The Braves extended manager Brian Snitker’s contract through the 2023 season with a club option for 2024, the team announced Friday morning.
“It feels good,” Snitker said. “I appreciate (general manager) Alex (Anthopoulos) reaching out and getting it done. I’m not one who worries about that, honestly. If this was my last year or whatever, I’m going to give it everything I have always. But it’s nice, obviously, that someone thinks enough of you to extend that kind of a package. It makes you feel good.”
Snitker has guided the Braves to three consecutive National League East titles. He led the team to the NL Championship Series last October, helping the franchise snap a 19-year drought without advancing in the postseason. He’s the only manager in franchise history to reach the postseason in three of his first four full seasons.
“I am thrilled that Brian will continue to lead our club on the field and in the clubhouse,” Anthopoulos said in a news release. “Three consecutive division titles speak to the impact of Brian and his staff, and we are pleased that he will continue to guide our club through 2023.”
Snitker, 65, is in his 45th season with the organization. A long-time minor-league manager and assistant coach, Snitker became the interim manager in May 2016, was named the full-time manager five months later and has accrued a 353-317 (.527) record since.
After overseeing the Braves’ 18-win improvement in 2018, Snitker was named NL manager of the year by the Baseball Writers’ Association of America. This past winter, Baseball America named Snitker its 2020 manager of the year, crediting how he navigated injuries throughout the campaign. The Braves, despite a decimated rotation, finished 35-25 in the shortened season.
Snitker ranks fourth in Atlanta-era Braves victories, trailing Bobby Cox (2,058), Fredi Gonzalez (432) and Luman Harris (379). He’s one of two Braves managers to earn BBWAA manager of the year, joining Cox, his close friend and mentor.
Notably, Snitker’s is a players’ manager. His clubhouses have been renowned for their togetherness and chemistry. Snitker is a primary reason the Braves’ culture is so commonly praised.
“He’s been there at every level, seen it from every angle possible,” shortstop Dansby Swanson said. “Whether it’s Double-A, Triple-A, third-base coach here, now the manager. He’s seen it from so many angles you get perspectives from every which way. It allows you to think and know what players like to do, how they see things. He’s grown as comfortable with us as we have him. The willingness to ask us about certain things, the direct dialogue. It’s been a fun working relationship.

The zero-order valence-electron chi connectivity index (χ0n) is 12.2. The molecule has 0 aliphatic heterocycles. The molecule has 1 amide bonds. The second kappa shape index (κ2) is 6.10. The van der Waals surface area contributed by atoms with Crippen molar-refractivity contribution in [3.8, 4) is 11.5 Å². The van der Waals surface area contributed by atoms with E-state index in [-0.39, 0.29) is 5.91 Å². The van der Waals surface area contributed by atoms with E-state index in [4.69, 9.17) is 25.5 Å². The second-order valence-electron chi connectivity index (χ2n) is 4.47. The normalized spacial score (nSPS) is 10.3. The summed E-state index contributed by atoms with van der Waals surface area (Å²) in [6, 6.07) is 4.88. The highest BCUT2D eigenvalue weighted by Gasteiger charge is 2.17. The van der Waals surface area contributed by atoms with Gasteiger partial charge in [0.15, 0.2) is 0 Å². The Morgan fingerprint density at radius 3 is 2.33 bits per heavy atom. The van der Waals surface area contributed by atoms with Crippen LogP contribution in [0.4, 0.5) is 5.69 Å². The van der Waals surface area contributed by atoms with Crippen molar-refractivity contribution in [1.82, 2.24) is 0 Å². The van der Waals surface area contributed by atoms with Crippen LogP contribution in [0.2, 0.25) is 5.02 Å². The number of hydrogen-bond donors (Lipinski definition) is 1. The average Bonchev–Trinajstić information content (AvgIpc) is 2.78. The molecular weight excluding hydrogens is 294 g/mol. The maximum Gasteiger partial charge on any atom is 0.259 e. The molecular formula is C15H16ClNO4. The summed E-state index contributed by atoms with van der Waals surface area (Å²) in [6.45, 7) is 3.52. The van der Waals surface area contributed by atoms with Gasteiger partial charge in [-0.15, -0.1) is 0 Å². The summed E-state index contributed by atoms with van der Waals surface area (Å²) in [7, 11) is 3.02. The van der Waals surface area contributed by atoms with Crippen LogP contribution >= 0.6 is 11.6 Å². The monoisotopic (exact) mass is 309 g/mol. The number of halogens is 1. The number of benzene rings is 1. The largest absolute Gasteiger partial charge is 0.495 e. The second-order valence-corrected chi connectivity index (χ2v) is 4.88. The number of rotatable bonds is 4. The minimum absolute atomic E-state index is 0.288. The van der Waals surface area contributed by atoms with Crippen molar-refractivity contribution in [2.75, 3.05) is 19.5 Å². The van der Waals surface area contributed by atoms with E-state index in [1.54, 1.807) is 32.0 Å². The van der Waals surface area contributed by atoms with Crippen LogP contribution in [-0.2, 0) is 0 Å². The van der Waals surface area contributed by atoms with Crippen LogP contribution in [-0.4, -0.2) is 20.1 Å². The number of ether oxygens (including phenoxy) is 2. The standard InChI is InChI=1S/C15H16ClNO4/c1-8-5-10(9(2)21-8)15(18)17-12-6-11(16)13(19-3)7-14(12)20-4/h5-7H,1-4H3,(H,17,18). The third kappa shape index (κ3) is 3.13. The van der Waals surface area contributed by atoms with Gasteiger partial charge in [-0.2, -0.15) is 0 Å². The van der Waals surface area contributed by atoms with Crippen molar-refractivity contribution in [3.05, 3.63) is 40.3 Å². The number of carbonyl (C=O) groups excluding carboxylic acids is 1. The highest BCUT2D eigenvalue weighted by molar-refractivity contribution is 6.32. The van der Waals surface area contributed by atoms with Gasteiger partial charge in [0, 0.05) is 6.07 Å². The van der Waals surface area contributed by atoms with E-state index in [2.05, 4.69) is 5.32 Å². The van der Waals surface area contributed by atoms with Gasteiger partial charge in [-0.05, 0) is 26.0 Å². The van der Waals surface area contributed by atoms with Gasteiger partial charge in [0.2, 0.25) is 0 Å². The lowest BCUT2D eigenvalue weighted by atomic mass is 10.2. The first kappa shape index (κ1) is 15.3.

“I know he cares tremendously about us off the field as people, which I think is a common characteristic for anybody who can connect with people. It’s more than just this job. You see him in the offseason some, always excited to see him. He’ll ask how you’re doing, how your family is doing, how Mal (Swanson’s girlfriend Mallory Pugh) would be doing. That stuff is important. We spend so much time together. We spend 162 games together and more days than that. You’re almost with them more than your family and significant others. It’s meaningful to have somebody like that.”
Now, Snitker’s Braves are trying for a fourth consecutive division title and the franchise’s first World Series title since 1995. The Braves have gone further in the playoffs each year under Snitker: They were ousted in Game 4 of the 2018 NL Division Series, eliminated in Game 5 of the 2019 NLDS, and fell short in Game 7 of the 2020 NLCS.
At this point, managing a World Series winner is the only item missing from Snitker’s resume. He’ll have the chance to change that in coming seasons.
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